[Openid-specs-ab] Simplifying preferred_locales and max_age

Brian Campbell bcampbell at pingidentity.com
Mon Feb 4 20:22:24 UTC 2013


I'm pretty sure you don't need statistics to infer that I was surfing porn
and gambling sites. Just sayin' ;)

But I (reluctantly) see your point about max_age.

The spec could probably be clearer/stronger about the expected behavioral
though. There's a little "must" about actively re-authenticating but
nothing saying that an error must be returned or anything. And it's all
nestled inside text about the request object which, I think anyway, is
pretty much telling the OP what to try and do but not to return an error,
if conditions can't be met.


On Mon, Feb 4, 2013 at 1:11 PM, John Bradley <ve7jtb at ve7jtb.com> wrote:

> As long as the client has something to evaluate then not signing it is OK.
>
> The reason for not coupling them was privacy.  That way a privacy
> respecting IdP could honour the request but not disclose when the IdP
> session started.
>
> Suppose I send a authorization request with a max_auth_age of 2 weeks to
> the IdP perhaps reasonable, I think Yahoo's sessions are typically 4 weeks.
>
> I get back a auth_time of 2am last night.  I may now be able to infer that
> you were surfing porn or gambling sites statistically.
>
> It is a small info leak but one we were trying to avoid being criticized
> over.
>
> The value of auth_time is a timestamp and I hate messing with special
> values.
>
> Perhaps we need to return a "max_auth_age" : true claim if the claim
> request is met.
>
> In openID 2 the logic was ask for max_auth_age and get back auth_time.
>  But as I say that was seen as bad for privacy.
>
> This would be much easier without privacy concerns,  just saying:)
>
> John B.
>
>
>
> On 2013-02-04, at 12:53 PM, Brian Campbell <bcampbell at pingidentity.com>
> wrote:
>
> I wasn't saying that there shouldn't be a way to ask for auth_time. But
> rather questioning the claim (pun intended) that singing the max_auth_age
> request was really that important or provided a great deal of value (as the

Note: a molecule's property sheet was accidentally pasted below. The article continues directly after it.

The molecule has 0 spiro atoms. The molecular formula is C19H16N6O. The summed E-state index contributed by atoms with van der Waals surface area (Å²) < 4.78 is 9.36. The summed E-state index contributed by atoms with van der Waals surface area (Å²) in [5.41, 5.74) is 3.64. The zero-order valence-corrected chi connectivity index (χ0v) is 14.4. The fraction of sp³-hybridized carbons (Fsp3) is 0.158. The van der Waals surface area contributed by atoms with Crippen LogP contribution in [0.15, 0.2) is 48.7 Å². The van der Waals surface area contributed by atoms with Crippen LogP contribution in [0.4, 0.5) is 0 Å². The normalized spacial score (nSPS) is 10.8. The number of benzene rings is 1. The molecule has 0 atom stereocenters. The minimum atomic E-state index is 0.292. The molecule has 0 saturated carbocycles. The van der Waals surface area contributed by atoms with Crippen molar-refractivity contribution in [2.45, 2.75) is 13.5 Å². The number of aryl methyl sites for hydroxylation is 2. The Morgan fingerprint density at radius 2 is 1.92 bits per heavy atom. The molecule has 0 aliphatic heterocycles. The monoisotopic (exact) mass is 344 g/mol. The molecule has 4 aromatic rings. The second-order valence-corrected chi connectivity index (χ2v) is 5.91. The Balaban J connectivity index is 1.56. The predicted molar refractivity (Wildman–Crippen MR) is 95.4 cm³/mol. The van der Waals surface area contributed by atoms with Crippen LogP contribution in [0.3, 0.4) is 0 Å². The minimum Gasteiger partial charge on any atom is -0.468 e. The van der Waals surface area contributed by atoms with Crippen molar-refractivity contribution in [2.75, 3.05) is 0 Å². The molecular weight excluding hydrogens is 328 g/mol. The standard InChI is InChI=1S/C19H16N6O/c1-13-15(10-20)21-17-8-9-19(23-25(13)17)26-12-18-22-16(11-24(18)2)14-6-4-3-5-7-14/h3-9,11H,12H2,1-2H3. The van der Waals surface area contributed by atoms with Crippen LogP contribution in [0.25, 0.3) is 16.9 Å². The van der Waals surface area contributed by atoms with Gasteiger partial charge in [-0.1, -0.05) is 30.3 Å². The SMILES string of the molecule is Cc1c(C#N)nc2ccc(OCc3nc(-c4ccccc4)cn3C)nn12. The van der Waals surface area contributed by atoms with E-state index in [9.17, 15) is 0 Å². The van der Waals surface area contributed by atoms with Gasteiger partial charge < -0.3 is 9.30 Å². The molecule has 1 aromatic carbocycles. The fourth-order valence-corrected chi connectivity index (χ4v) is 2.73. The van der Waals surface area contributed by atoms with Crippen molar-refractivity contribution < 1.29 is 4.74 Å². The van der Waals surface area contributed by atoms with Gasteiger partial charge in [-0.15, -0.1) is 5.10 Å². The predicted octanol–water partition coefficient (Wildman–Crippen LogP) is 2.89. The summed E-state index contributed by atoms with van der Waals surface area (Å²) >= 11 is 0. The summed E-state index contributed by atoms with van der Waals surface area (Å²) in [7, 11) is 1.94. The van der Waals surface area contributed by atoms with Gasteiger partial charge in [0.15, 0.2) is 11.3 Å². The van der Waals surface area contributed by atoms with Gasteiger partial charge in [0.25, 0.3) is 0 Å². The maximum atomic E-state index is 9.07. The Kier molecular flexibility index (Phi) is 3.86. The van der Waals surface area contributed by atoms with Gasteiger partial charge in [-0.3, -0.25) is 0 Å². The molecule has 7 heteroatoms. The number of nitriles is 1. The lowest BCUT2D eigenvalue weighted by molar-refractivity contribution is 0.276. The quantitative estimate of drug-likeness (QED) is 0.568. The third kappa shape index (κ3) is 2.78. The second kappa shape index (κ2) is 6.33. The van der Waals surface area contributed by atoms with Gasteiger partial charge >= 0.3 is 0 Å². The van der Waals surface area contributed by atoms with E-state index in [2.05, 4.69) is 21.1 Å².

> client should validate what it gets back regardless of what it asked for).
>
>
> On Mon, Feb 4, 2013 at 12:12 PM, John Bradley <ve7jtb at ve7jtb.com> wrote:
>
>> No but there are currently two separate requests, one for the
>> max_auth_age and the other requesting the auth_time claim.  The current
>> spec doesn't couple them.
>> Removing a way for the client to ask for auth_time in the response to
>> determine if max_auth_age was acted on is a problem.
>>
>> The solution may be simple by just saying that you need to return
>> auth_time if the authorization server honours the max_auth_age request.
>>
>>
>> On 2013-02-04, at 11:55 AM, Brian Campbell <bcampbell at pingidentity.com>
>> wrote:
>>
>> In general isn't it really incumbent upon the client/RP to validate
>> security sensitive things, like auth_time and acr, as needed in the
>> response?
>>
>> That's how I've read it anyway, that the client can make whatever request
>> it wants but that the OP isn't necessarily obligated (or capable) to live
>> up to what is requested. And the client needs to enforce things that are
>> important to it.
>>
>> Is my interpretation wrong on that?
>>
>> On Fri, Feb 1, 2013 at 5:09 PM, John Bradley <ve7jtb at ve7jtb.com> wrote:
>>
>>>
>>> For max_age you don't necessarily want the user to be able to modify
>>> that in the request, that might cause security issues if auth_time is not
>>> required in the response, the RP may be thinking it is getting a stronger
>>> authentication than it is in reality.
>>>
>>> I would prefer to leave max_age in the signed request and not confuse
>>> the lower security parameter based request with it.
>>>
>>>
>>
>
>
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